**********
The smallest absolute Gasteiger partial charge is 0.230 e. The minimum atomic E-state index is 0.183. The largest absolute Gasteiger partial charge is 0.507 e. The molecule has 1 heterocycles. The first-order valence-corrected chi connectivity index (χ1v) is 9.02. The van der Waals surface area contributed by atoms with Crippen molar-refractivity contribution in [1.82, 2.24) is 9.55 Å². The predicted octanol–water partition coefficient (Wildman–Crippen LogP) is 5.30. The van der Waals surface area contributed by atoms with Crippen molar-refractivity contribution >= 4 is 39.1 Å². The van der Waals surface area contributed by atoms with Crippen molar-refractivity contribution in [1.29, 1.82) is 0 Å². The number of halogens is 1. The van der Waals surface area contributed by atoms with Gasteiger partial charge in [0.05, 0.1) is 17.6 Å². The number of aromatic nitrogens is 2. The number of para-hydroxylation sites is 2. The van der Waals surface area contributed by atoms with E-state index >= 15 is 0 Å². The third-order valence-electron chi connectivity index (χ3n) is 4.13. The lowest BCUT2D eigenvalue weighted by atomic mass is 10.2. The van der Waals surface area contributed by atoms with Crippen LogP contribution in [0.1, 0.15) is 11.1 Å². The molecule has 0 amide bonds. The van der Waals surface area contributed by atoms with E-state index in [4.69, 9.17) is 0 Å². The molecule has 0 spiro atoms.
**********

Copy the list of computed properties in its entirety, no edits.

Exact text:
The smallest absolute Gasteiger partial charge is 0.230 e. The minimum atomic E-state index is 0.183. The largest absolute Gasteiger partial charge is 0.507 e. The molecule has 1 heterocycles. The first-order valence-corrected chi connectivity index (χ1v) is 9.02. The van der Waals surface area contributed by atoms with Crippen molar-refractivity contribution in [1.82, 2.24) is 9.55 Å². The predicted octanol–water partition coefficient (Wildman–Crippen LogP) is 5.30. The van der Waals surface area contributed by atoms with Crippen molar-refractivity contribution >= 4 is 39.1 Å². The van der Waals surface area contributed by atoms with Crippen molar-refractivity contribution in [1.29, 1.82) is 0 Å². The number of halogens is 1. The van der Waals surface area contributed by atoms with Gasteiger partial charge in [0.05, 0.1) is 17.6 Å². The number of aromatic nitrogens is 2. The number of para-hydroxylation sites is 2. The van der Waals surface area contributed by atoms with E-state index >= 15 is 0 Å². The third-order valence-electron chi connectivity index (χ3n) is 4.13. The lowest BCUT2D eigenvalue weighted by atomic mass is 10.2. The van der Waals surface area contributed by atoms with Crippen LogP contribution in [0.1, 0.15) is 11.1 Å². The molecule has 0 amide bonds. The van der Waals surface area contributed by atoms with E-state index in [4.69, 9.17) is 0 Å². The molecule has 0 spiro atoms.